James Lowe – 8.5
Lowe is a shadow of his former self which we saw struggle in last years Six Nations. He was targeted a number of times but held up well under the gun. Farrell appeared to use Lowe as a third centre in many ways, running lines in the middle of the pitch and was often receiving and countering kick-offs, only attacking wide channels when space presented itself. There is now a good argument for Lowe to be Ireland’s first choice number 11.
Bundee Aki – 8
Bundee Aki has now beaten the All Blacks twice and its clear he enjoyed this win just as much as he the first. A physical specimen who is a defensive rock in midfield, Aki showcased some impressive passing abilities when Ireland needed it most in the lead up to Lowe’s try.
Garry Ringrose – 8.5
Ringrose was trusted with defending the most difficult part of the pitch, against the world’s best and he did just that. His try saving tackle on Jordie Barrett was probably his most obvious contribution, but his neat and concise attacking was instrumental to keeping the Kiwi’s on their toes and giving Ireland small, yet crucial meters.
Andrew Conway – 7.5
Conway conceded three penalties in the game, but he had to break a few eggs to make an omelette. Due to Ireland’s narrow attacking shape, Conway was often defending large patches of space against a pacey All Blacks back three, so therefore he had no choice but to infringe in order to sacrifice meters and points. He wasn’t much of an attacking threat as he was against Japan, but that’s likely down to where the space was, which more opportunities opening up on Lowe’s side of the field than Conways. However, his defensive efforts were instrumental in keeping the Kiwi’s nine points behind.
Hugo Keenan – 9
This was Keenan’s first international test match in front of a full crowd, and it didn’t phase him one bit. Like Rob Kearney, Keenan can cover an awful lot of space in the back field so that Ireland can have most of their players up in the defensive line. Not only did Keenan defend his pasture, but he continued to develop his innate ability to poke holes in the All Blacks defence when he had the ball in his hands. You could sing his praises all day.
Rob Herring – 6
Herring struggled to adjust to the pace and the physicality of the game when he came on. His line out throwing was poor and even gave a penalty away for throwing a dummy at a line out.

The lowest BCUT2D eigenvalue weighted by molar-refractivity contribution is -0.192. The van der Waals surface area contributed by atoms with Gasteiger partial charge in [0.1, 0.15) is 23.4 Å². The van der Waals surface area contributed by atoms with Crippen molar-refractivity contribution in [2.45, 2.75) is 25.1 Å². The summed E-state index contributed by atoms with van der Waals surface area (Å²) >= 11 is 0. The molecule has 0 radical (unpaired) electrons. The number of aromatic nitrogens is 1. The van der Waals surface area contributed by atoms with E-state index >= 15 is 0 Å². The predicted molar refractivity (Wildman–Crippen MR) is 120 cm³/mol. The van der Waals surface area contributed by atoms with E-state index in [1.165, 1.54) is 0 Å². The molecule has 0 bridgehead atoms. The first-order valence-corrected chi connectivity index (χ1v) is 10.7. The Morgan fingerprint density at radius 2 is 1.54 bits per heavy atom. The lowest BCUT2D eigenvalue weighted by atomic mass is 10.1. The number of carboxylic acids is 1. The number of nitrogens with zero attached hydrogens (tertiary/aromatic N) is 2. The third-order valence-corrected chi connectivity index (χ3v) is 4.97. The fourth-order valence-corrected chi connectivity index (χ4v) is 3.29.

Cian Healy – N/A
Healy was only on for four minutes and it feels too harsh to judge a veteran front row on such a short shift.
Finlay Bealham – 7
Furlong will in time pass the torch to Bealham but that doesn’t seem to be happening anytime soon. Bealham is a consistent front row who works really well as a substitute, doing the thankless tasks for the games final 14 minutes he was involved in.
Tadhg Beirne – 8
Beirne has made a good argument to start ahead of Henderson going forward. His last gasp turnover to give Carbery a shot at goal to seal the game, just proves the standard he brings to international test rugby.
Peter O’Mahony – 8
Like Beirne, O’Mahony made a huge impact off the bench, not just from a defensive standpoint but from a breakdown standpoint too. He wiped out any skepticism surrounding his selection when he entered the game in the 59th minute, bringing energy and physicality when Ireland needed it most.
Conor Murray – N/A
Like Healy, Murray was only on the pitch nine minutes but did what was needed from him. However, its unclear what his future involvements in the Irish set up will look like given the role Gibson Park has in Andy Farrell’s game plan.
Joey Carbery – 9
With Sexton leaving the field after 64 minutes, Carbery took over kicking duties, converting three from three to extend Ireland’s lead to nine. Under immense pressure, Carbery wrestled the game back from the All Blacks by taking his points when the opportunity arose, a great sign of a number 10.
Keith Earls – 8
When Earls came into the game with nine minutes left, he filled in at centre, his secondary position. However he defended that channel phenomenally, putting in a result defining tackle on All Blacks winger Sevu Reece.